Another option would be to extend ResourceBundle directly. In this case you need to implement how to get all available keys and how to retrieve a value for a key yourself.

package com.beone.e4.translation.resources;

import java.util.Enumeration;
import java.util.Iterator;
import java.util.ResourceBundle;

public class MockBundle extends ResourceBundle {

	@Override
	protected Object handleGetObject(String key) {
		//For every locale there need to be a corresponding
		//subclass. This way getLocale() is able to retrieve
		//the correct locale used for translation.
		return MockStore.translate(key, getLocale());
	}

	@Override
	public Enumeration getKeys() {
		return new Enumeration() {

			private Iterator iterator =
				MockStore.getKeys().iterator();

			@Override
			public boolean hasMoreElements() {
				return iterator.hasNext();
			}

			@Override
			public String nextElement() {
				return iterator.next();
			}
		};
	}
}

Dependent on your use cases you should determine which approach fits your needs best. The most important fact for this post is, that the new message extension adds the support for class based ResourceBundles, which is not possible in the platform.

For the sake of completeness, with Eclipse 4 it is already possible to read the localization data out of a database or even from Google translation services by creating a custom TranslationService and set it to the context (as Tom Schindl showed at conferences). But that is a different approach than creating a ResourceBundle that works in every Java application.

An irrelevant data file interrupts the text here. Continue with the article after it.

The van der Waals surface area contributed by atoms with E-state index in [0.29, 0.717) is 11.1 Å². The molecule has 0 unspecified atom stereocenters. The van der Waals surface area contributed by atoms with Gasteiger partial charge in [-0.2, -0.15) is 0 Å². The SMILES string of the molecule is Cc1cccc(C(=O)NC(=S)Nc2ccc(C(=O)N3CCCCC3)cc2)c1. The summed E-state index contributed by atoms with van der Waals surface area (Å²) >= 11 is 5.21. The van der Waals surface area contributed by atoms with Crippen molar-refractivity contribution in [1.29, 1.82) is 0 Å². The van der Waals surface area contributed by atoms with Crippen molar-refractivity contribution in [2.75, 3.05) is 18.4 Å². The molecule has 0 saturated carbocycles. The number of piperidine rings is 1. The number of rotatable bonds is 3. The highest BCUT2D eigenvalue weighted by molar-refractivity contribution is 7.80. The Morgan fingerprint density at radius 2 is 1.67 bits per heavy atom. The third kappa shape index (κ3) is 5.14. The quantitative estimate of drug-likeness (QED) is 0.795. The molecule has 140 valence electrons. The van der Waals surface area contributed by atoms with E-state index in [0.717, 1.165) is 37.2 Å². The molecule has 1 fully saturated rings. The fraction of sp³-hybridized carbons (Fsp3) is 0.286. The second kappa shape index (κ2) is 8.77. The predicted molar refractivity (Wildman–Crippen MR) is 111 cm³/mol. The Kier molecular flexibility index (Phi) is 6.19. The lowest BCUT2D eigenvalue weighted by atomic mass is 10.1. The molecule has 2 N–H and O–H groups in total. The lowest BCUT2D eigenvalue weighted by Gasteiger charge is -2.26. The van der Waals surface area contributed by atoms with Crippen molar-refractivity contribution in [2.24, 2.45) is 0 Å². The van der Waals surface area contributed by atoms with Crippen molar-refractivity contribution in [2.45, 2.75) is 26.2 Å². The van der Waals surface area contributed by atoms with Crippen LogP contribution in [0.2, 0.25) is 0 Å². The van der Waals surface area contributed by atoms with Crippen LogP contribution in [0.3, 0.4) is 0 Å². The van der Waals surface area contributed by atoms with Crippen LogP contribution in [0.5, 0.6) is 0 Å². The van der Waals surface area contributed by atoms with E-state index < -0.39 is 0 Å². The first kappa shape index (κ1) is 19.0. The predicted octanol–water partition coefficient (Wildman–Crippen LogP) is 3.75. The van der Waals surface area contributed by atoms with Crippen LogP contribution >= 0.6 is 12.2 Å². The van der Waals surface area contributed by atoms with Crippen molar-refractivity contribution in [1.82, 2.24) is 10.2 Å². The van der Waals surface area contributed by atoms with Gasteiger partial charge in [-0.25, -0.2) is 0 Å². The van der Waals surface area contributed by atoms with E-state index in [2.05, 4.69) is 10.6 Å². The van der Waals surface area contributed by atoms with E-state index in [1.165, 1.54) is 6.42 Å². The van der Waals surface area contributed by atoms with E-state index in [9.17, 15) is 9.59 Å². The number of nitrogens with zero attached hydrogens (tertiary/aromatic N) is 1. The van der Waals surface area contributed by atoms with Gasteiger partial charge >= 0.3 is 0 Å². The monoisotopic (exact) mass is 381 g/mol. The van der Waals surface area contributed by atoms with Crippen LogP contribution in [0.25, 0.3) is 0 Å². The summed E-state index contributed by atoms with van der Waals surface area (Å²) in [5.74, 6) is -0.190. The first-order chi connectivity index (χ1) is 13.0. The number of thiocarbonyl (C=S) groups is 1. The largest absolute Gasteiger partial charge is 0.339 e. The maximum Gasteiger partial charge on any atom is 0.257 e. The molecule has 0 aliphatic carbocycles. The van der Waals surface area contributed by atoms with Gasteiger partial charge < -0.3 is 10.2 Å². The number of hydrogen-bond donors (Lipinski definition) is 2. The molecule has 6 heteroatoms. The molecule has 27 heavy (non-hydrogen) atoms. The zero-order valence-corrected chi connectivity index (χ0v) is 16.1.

If you want to learn more about the ResourceBundle class and its subclasses, you might want to have a look at the Oracle Java Tutorials.

You find an example application showing the usage of the translation service at GitHub. It is a simple Eclipse 4 application that makes use of the new message extension. It consists out of several parts to show the various ways to perform localization by placing the resources at various places. It also contains the examples shown in this post.

https://github.com/fipro78/e4translationexample

I hope you enjoyed my blog post series about Eclipse Internationalization and you like the new message extension as much as we do.  We are happy about feedback and of course we would like to see it in the Eclipse Platform itself soon, as it is definitely an up to date mechanism for internationalization.

Links:

About Dirk Fauth

Dirk Fauth is a Software Architect for Rich Client Systems working for the Robert Bosch GmbH in Stuttgart and a lecturer in Java basics for the Baden-Wuerttemberg Cooperative State University (DHBW). He is active in developing, teaching and talking about OSGi, Eclipse RCP applications and Eclipse related technologies. He is project lead of the Nebula NatTable project, Eclipse Platform committer and also a committer and contributor to several other Eclipse projects. (Twitter: @fipro78)
This entry was posted in Dirk Fauth, Eclipse, OSGi. Bookmark the permalink.

5 Responses to Eclipse Internationalization Part 4/4 – New Features by Dirk Fauth

  1. Velganesh Subramanian says: